Last year had its ups and downs for the crypto community. Bitcoin surprised skeptics and alarmists, approaching some all time highs towards Q4. However, many in the smart contracts camp were left heartbroken. It began with a sense of optimism with Ethereum’s long anticipated Homestead release, which was soon depressed by the infamous DAO hack.
The immaturity of blockchain smart contracts seemed to be uncovered by this incident, leaving many investors and developers with the bitter impression that smart contracts are still very far away from causing any significant industry adoption.
While the gap between promises and reality left the Western market in a state of sensation-fatigue, China seems to be picking up the pace. Backed by heavy government endorsement, the emerging Asian blockchain industry might just turn the tables on the state of decentralized computation in 2017.
One especially interesting initiative is the “Qtum Foundation” - a Singaporean entity overseeing the development of a business oriented blockchain stack to promote the broad adoption of dApp technology. The Qtum blockchain, developed by the Qtum Foundation, is a Turing-complete smart contracting platform, stacked upon a modified version of the Bitcoin blockchain.
Qtum claims that this architecture should solve many instability issues and allow smart contracts to be executed in business-crucial environments that were until now out of reach for Ethereum-powered applications - including mobile devices like smartphones and tablets.
The project is backed by an extensive list of impressive investors and advisors, including Anthony Di Iorio, Ethereum Co-Founder and CEO of JaxxWallet, Chen Weixing, founder of Kuaidi, the Chinese version of Uber, Jeremy Gardner, co-founder of Augur and EIR at Blockchain Capital, David Lee Kuo Chuen, founder of LeftCoast & Advisor at Libra, as well as Bo Shen, Managing Partner at Fenbushi Capital to name a few.
Corresponding with China’s ambition to create a standardized blockchain environment for legacy business use cases, Qtum aims to bridge the existing gap between blockchains and the business world by allowing smart contracts to consistently adhere to changing commercial rules and regulations.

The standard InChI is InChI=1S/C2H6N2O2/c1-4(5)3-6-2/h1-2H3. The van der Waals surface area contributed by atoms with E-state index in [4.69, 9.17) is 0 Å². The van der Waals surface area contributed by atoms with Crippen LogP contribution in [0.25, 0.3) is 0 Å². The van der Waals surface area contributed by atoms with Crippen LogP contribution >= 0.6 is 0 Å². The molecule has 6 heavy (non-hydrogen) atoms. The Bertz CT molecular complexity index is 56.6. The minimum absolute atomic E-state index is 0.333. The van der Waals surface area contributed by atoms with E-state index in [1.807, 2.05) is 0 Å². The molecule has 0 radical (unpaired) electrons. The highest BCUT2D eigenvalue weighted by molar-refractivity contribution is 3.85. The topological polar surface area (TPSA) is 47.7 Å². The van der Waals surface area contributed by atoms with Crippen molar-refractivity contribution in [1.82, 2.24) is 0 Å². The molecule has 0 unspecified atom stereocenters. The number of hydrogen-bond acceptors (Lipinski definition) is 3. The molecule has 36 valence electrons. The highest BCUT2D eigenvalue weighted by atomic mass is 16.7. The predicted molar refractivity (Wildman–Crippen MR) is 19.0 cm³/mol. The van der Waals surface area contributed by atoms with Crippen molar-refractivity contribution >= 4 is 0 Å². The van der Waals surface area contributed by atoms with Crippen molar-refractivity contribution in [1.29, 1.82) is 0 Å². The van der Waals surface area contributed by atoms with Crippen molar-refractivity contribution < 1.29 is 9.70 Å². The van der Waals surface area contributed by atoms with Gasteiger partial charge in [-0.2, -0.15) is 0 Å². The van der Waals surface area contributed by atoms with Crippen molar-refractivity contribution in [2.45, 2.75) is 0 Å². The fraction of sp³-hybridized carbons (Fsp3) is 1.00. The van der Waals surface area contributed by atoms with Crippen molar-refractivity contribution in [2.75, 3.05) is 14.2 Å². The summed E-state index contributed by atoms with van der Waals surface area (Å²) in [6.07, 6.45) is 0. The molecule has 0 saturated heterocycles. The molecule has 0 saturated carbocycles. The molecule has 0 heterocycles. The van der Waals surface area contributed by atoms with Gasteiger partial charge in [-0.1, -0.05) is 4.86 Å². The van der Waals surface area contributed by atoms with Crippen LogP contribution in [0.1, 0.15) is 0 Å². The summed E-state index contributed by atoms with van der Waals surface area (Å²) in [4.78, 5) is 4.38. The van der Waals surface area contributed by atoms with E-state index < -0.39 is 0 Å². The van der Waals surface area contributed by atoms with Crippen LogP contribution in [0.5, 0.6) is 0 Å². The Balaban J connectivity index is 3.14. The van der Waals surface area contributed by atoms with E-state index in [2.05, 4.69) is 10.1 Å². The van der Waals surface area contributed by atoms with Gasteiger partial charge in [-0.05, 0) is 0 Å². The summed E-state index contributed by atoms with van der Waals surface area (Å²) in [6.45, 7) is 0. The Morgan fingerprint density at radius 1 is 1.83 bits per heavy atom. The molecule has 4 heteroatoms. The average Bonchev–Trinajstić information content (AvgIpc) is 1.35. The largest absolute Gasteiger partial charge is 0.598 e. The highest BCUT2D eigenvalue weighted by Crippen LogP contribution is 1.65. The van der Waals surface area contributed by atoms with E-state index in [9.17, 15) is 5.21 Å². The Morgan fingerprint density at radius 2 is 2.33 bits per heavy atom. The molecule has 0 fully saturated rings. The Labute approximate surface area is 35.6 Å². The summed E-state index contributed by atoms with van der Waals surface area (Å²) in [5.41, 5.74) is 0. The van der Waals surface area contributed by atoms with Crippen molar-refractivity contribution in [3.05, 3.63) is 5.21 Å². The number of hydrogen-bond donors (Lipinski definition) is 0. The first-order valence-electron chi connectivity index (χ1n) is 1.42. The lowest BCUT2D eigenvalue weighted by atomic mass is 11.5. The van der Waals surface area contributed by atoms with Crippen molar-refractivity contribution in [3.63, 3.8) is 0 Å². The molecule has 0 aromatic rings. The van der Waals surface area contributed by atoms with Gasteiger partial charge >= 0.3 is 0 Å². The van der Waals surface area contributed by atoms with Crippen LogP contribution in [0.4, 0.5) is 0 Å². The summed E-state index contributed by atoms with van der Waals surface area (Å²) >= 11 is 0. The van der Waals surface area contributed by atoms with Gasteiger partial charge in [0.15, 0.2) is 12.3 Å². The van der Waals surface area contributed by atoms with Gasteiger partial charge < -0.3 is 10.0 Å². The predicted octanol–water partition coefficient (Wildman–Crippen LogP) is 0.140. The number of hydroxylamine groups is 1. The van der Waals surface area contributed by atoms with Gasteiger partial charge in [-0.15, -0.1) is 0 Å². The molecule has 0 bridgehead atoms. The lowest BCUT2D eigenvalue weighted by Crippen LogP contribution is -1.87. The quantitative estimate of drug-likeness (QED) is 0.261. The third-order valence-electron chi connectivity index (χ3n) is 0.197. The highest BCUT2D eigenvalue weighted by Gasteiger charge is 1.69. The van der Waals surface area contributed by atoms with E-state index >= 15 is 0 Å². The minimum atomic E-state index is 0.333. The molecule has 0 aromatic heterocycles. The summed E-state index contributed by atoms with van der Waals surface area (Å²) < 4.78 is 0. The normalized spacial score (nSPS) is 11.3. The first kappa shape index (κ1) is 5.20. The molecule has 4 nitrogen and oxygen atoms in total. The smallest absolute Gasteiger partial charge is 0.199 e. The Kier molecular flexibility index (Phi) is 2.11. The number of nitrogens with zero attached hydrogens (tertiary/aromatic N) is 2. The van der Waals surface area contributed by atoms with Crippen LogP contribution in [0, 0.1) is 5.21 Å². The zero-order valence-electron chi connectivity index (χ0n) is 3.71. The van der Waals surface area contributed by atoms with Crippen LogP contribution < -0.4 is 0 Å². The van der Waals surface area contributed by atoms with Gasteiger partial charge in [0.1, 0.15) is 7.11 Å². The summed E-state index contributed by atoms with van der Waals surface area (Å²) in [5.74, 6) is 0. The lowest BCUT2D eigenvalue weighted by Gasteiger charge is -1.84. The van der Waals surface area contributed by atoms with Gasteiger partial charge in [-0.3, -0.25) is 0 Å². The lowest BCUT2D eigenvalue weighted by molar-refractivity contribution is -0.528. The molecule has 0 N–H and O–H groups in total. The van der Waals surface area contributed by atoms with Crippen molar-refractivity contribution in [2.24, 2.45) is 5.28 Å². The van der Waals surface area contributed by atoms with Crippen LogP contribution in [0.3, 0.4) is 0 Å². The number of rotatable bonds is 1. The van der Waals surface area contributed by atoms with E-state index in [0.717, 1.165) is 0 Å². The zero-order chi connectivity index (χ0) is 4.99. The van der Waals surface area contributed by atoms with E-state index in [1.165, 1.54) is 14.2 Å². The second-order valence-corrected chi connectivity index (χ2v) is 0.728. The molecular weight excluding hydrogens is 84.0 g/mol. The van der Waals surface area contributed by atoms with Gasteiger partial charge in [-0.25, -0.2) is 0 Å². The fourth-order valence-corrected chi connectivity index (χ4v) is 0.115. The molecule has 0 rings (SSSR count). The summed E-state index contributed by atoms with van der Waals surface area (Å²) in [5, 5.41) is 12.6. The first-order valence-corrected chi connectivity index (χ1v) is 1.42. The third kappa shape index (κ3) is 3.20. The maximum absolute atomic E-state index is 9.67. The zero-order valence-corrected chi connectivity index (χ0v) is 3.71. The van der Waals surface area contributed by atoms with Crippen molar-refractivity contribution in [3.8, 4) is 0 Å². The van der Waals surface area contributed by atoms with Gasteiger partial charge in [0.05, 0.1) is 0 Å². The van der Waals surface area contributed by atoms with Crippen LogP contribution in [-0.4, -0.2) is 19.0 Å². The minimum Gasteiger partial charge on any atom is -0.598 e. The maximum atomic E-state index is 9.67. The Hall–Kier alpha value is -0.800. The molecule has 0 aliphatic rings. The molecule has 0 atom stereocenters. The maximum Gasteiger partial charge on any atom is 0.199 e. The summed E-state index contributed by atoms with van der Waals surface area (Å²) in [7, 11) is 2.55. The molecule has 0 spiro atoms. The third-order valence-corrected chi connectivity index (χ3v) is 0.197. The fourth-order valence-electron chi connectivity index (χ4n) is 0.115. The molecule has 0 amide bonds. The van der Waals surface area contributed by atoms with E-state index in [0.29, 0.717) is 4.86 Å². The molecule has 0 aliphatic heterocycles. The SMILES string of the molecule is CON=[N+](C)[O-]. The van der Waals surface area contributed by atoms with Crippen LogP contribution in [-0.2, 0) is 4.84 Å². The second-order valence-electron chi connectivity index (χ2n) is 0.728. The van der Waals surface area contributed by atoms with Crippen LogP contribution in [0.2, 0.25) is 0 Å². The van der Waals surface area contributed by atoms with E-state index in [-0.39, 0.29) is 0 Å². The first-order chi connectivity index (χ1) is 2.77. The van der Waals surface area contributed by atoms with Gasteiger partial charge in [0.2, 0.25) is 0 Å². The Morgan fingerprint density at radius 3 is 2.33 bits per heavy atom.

With Qtum, DApps can trigger real-world, off-chain data inputs, auditable by a verified Oracle or trusted mediator - while the contract’s essential elements, such as participants and authorization structures, are secured on the blockchain itself. With this, an authorized party is able to audit certain aspects of a contract, while its elemental properties remain protected by the decentralized environment.
Since Qtum employs Ethereum’s Virtual Machine (EVM) for the execution of smart contracts, the system is compatible with existing Ethereum applications. Qtum’s Bitcoin-based blockchain, nonetheless, also allows the stack to be mostly consistent with the Bitcoin ecosystem, which is especially interesting due to the millions of dollars already invested in this space.
For example, if a payment gateway accepts bitcoin today, it already holds the potential to support Qtum transactions without any significant modifications. This would allow Qtum smart contracts to interface with the two largest existing decentralized environments, making the lives of developers and entrepreneurs in this industry much easier.
The team seems to just use the EVM as a starting ground for more ambitious plans. In Qtum’s recently published technical whitepaper, the team gives details about smart contract lifecycle management which could make smart contract negotiation more akin to traditional contracts. The team also wants to embrace a new smart contracts language that will be more expressive and have “pattern-based design, process awareness, matching of processes.”
The 17th five-year plan, recently published by the Chinese government, lists blockchain technologies among the main development directions in the PRC’s information planning document. China’s Central Bank, the PBOC, has also signaled support for blockchain, with the bank's chief, Xiaochuan, stating to the press that it had spent "significant resources" researching the technology.
With a large part of Qtum’s team based in China, Qtum could capture the demand for local blockchain solutions. Qtum would be the first major blockchain project coming out of Asia. The team is also being supported with its project management by PwC, something no other blockchain project can claim.
With the kind of institutional backing and the investor interest that Qtum has, it seems that 2017 holds loads of potential for blockchain enthusiasts. CoinGecko looks forward to seeing what the Qtum team produces.
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